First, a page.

At 1:40 a.m., Ohio Secretary of State Ken Blackwell, a Republican, told CNN, “I would suggest to you that if the number of votes that make up the difference between the two candidates is fewer than the number of provisional ballots, then I would say, everybody should take a deep breath and relax, because we’re not going to start counting those ballots until the eleventh day after this election.” Asked to estimate how many provisional ballots had been cast, Blackwell hedged, saying he thought it was under 200,000, but that it “could be” as many as 250,000 as Democrats has suggested.

Evidently, Fox News and NBC didn’t bother to do the basic reporting one would hope that networks projecting a critical state would do. At 12:41 a.m., Fox News Channel called Ohio for Bush, saying it was based on tabulations and some math suggesting there weren’t enough potential Kerry votes out there to close the gap. At 1:00 a.m., NBC and MSNBC followed suit, putting Ohio in the “red” column. Moments later, along with other networks, they called Alaska for Bush, giving him 269 electoral votes — good enough for at least a tie (which, given the results suggesting a Republican majority in the House of Representatives, and that the House would pick a president in the event of a tie, is effectively a Bush win).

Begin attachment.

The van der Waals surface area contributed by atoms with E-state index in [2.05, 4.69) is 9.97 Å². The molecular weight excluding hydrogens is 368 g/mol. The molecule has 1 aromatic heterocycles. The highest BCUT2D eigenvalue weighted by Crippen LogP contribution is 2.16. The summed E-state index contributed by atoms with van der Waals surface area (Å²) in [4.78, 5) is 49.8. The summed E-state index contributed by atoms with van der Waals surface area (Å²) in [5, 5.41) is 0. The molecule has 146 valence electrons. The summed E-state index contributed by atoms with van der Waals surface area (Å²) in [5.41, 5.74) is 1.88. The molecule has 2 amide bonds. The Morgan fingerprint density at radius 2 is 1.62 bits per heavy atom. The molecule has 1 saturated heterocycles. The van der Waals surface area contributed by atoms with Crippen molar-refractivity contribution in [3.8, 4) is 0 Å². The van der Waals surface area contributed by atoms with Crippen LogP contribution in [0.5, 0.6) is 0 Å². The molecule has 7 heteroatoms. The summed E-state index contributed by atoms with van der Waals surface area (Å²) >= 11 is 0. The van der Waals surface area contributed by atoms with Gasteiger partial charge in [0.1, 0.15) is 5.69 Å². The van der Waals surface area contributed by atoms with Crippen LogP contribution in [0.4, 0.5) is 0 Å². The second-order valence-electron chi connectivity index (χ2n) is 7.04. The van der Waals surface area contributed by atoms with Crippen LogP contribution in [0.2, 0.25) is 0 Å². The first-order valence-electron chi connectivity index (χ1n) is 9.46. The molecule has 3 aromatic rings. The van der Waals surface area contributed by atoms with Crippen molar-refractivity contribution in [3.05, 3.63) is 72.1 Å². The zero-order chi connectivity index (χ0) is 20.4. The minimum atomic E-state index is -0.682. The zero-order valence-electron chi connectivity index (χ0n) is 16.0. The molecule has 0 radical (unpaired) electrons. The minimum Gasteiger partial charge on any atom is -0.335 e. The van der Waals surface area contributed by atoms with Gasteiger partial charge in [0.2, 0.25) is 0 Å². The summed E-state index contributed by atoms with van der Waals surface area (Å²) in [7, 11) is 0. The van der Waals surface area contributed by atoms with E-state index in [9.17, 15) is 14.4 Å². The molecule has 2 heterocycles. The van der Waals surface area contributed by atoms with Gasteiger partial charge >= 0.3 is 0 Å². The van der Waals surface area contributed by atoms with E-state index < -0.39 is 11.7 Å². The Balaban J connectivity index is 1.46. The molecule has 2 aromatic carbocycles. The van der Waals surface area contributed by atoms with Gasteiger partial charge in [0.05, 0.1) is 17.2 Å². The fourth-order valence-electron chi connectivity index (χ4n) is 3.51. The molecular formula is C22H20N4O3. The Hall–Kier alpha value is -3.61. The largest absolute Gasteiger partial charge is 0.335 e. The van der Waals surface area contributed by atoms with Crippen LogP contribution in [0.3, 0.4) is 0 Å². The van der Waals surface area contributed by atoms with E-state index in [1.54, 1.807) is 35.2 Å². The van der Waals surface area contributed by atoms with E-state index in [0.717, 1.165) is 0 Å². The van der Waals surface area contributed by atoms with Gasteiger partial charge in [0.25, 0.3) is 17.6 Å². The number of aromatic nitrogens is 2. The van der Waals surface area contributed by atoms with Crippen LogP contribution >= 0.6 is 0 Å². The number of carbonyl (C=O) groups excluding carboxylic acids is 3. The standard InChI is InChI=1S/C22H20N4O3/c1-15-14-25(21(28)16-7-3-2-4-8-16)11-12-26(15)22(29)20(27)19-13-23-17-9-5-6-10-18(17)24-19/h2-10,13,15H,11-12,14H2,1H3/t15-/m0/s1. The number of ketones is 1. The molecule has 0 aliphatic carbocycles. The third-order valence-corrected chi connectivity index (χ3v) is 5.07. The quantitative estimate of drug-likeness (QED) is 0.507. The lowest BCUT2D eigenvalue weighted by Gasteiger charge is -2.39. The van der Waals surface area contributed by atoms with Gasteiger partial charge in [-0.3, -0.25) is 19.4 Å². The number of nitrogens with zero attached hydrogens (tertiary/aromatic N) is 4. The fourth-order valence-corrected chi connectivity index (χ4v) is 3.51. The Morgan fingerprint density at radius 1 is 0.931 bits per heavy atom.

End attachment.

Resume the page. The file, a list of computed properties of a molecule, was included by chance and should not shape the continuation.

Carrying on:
Given what happened in 2000, we can’t begin to fathom what went into the decision-making process of the networks that called Ohio. Why go out on a limb and make the call that early? What is possibly gained by picking a winner when so much uncertainty exists?

We can only guess that Fox and NBC fell prey to the temptation of the scoop, rushing to judgment. (CNN put Ohio in a new category: the “green” state. Wolf Blitzer explained the network was projecting it as “too close to call,” based on the unknown number of provisional ballots still out there.)

Yet NBC and Fox apparently became a little gun-shy as the night wore on into the morning. As of 3:30 a.m., neither had called any additional states for Bush, which would have forced them to declare him the winner (despite already having effectively done so since Bush would win an Electoral College tie). If the decision to call Ohio was inexcusable, the decision not to call any additional states was inexplicable, given that New Mexico, with nearly all the returns in, showed a five percentage-point lead for Bush, and USA Today had already called Nevada for Bush — far beyond the two-percent lead Bush held in Ohio.

And so we’re left with the same media spectacle we got in 2000: An election too close to call, media outlets so excited they can’t contain themselves, and viewers losing faith in both.

Bryan Keefer, Brian Montopoli, and Thomas Lang

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Bryan Keefer was CJR Daily’s deputy managing editor.